Five Questions: Erica Anne Chawla

Welcome to! Tell us who you are. 

I’m Erica Anne Chawla. I have many names associated with myself: wife, mother of three, writer, homemaker, former high school English teacher, homeschooler, follower of the Orthodox church. But the only one that really matters is that I’m a child of God, blessed beyond measure. And the more I focus on that, the better all those other callings go.

What do you most enjoy sharing? What do you feel most called to share?

I enjoy sharing love. Real love. The kind that’s messy and hard and beautiful. The kind that requires a bit of grit. The kind that calls for a bit of sacrifice. The topics I’ve written about range from grief to cooking to bigotry to parenting. I think in America, in this little bubble of suburbia that I live in, it’s easy to forget that anything good in life comes at a cost. So much is handed to us. Maybe too much so. So I like, very much, to look past the fluff and to the heart of the matter.

The world of social media is complex. What do you see as difficult and as redemptive about sharing your journey in this way? 

I have to be really careful with social media. I find it can fill me with disillusionment and disgust and anger at astonishing speed. I find it to be a necessary evil though. And the redemptive moments for me are when people who have read my blog say, “Thank you. I needed that. I needed to have those words to make sense of that.” I also like when I’m told I need to do more of it. It gives me the push to read more and pray more and love more in encouraging posts. For me, that makes social media worth it.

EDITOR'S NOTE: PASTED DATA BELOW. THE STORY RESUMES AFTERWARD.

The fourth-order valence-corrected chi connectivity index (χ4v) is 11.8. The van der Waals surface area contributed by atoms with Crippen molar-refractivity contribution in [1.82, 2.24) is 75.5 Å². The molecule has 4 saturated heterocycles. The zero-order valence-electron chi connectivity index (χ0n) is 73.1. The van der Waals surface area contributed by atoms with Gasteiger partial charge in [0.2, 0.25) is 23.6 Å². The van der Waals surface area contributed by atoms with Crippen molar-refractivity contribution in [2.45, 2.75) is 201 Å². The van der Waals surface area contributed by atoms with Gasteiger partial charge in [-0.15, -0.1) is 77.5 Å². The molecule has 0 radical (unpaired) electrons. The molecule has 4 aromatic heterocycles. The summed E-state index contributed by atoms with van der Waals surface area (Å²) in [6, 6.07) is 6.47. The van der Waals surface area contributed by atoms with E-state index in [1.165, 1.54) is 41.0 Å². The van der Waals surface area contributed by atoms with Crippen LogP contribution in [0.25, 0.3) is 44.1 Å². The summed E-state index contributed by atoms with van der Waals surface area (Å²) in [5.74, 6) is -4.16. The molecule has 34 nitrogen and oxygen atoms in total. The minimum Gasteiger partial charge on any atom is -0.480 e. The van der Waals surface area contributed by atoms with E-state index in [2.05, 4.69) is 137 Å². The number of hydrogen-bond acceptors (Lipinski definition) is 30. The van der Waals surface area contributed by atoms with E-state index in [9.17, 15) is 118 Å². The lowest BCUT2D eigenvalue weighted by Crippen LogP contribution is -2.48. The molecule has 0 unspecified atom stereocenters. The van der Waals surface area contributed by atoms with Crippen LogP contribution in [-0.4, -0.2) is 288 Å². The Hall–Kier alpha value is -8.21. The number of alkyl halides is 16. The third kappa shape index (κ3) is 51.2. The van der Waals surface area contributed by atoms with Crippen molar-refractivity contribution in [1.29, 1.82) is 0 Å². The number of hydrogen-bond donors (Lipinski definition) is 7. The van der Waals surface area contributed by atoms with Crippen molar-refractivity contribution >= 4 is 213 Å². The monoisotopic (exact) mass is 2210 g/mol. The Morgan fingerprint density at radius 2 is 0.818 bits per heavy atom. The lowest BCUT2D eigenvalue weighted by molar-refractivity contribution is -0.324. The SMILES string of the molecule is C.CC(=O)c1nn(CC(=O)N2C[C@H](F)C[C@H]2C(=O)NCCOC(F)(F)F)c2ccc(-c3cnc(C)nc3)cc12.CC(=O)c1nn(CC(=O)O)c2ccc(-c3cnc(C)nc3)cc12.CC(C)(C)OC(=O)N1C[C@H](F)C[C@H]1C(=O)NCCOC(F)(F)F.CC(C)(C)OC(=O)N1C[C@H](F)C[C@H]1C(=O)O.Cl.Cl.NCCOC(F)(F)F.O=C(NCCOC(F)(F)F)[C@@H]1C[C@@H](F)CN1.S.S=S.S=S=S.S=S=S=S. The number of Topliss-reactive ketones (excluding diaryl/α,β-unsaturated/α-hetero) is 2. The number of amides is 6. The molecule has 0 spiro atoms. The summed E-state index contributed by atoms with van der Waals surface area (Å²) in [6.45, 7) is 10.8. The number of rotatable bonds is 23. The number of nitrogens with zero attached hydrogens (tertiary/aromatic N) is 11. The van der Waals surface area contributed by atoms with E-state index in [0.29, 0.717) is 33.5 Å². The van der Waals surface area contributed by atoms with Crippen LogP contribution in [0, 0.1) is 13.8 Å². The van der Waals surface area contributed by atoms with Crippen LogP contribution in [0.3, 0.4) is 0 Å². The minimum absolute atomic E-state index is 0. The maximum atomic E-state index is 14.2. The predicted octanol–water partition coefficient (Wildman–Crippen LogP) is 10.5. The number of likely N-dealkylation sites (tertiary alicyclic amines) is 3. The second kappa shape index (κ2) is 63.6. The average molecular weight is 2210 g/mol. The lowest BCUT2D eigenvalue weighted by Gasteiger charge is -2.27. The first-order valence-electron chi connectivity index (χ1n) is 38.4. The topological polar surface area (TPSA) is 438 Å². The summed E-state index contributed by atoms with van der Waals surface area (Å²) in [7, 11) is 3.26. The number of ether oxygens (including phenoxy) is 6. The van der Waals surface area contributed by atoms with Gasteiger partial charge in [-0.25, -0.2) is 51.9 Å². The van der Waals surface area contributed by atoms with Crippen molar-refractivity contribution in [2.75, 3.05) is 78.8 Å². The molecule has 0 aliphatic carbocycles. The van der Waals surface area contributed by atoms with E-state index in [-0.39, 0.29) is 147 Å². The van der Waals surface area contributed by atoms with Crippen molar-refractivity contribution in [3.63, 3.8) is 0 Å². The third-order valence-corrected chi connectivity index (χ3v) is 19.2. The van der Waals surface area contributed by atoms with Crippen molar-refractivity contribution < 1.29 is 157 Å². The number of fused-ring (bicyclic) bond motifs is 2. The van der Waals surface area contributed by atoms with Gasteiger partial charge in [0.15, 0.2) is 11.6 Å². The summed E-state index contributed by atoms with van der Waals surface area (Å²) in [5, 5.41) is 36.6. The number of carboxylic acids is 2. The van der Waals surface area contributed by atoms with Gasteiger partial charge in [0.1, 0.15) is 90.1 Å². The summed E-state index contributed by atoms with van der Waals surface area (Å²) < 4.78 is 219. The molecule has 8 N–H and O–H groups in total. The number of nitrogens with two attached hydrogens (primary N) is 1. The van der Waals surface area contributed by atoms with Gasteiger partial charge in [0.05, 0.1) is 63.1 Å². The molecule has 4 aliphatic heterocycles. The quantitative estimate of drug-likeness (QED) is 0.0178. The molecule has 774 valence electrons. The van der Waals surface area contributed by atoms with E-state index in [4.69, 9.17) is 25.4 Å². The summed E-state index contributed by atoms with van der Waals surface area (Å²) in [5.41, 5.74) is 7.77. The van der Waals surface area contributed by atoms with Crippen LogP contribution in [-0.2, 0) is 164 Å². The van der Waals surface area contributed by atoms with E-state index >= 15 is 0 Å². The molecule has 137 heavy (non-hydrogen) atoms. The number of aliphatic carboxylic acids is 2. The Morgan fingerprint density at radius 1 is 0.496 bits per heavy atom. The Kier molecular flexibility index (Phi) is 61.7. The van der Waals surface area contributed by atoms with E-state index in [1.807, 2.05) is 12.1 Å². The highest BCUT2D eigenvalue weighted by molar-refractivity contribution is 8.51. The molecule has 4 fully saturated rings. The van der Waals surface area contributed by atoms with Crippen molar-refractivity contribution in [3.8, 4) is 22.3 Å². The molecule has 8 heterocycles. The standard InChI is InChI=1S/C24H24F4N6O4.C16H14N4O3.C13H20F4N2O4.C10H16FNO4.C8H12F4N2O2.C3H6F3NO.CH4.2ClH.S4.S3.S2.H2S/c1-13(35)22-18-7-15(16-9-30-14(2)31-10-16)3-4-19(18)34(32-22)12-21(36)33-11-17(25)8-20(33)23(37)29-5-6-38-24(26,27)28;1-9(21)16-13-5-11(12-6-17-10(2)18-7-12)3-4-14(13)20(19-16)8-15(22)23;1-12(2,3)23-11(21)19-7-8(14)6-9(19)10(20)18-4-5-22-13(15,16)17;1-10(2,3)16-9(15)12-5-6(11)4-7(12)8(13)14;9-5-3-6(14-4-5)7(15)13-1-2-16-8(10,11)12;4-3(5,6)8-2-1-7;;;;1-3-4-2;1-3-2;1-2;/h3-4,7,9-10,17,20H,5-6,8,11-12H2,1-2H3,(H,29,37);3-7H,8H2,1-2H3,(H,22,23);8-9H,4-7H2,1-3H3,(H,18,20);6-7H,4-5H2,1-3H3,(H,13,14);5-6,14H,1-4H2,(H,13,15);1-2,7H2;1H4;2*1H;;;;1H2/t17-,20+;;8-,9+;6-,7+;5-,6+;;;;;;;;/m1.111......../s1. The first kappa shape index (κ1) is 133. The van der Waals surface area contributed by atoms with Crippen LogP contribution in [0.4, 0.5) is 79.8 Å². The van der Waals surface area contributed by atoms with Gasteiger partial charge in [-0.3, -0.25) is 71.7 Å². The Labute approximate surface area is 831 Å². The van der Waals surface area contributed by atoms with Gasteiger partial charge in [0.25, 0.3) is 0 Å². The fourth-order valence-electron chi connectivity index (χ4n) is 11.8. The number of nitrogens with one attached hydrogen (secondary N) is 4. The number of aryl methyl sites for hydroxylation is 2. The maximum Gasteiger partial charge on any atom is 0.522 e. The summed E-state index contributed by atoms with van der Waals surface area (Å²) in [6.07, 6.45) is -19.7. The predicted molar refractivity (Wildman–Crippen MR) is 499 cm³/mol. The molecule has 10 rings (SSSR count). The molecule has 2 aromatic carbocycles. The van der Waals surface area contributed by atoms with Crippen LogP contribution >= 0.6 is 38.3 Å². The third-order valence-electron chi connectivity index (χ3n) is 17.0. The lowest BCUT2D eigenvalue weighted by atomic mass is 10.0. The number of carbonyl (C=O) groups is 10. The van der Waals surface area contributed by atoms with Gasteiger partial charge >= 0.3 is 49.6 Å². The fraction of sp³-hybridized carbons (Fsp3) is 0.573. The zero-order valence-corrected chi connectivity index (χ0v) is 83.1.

What is your earliest, distinctly Orthodox memory? 

My first memory is technically not Orthodox. You see, my husband and I were Byzantine Catholic at first, yet the BC priest’s seminary formation had only Orthodox texts…so I didn’t know it at the time, but I’d been praying and chanting in Carpatho-Russian Orthodoxy for years. It was the end of summer, probably late September. My new fiance and I just had dinner with our priest at the rectory, fresh tomatoes from my garden, caprese. Afterwards, we walked across the yard to the church. The whole earth smelled so alive. The sent of harvest. It was twilight. And we entered with only candles. Beeswax from a Greek monastery two hours away. And we prayed compline together by candlelight. The smell of beeswax and incense. The sun slowly leaving us behind. The best way to say “à demain” world.

What do you hope will be the mark you leave on the world as you pass through it? 

That I loved the Lord my God with all my heart, soul, and all my mind and my neighbor like myself.

I’ve been pondering the last part of this majestic command from our Lord and Savior…”my neighbor like myself.”

I’ve been thinking about how if we don’t have compassion for ourselves we can’t give it to others. They are the neighbor. I am hungry for that sort of compassion: full of truth and love. It wasn’t given to me as a child. But I’m hungry to find it and give it to others.

I’m praying to be someone who hears the Word of God and keeps it. I pray I can acquire the fruits of the Holy Spirit. And I pray that the Lord will have mercy upon me a sinner and save me. And through that, I will leave an imprint beyond my comprehension. I’ll touch Eternity.

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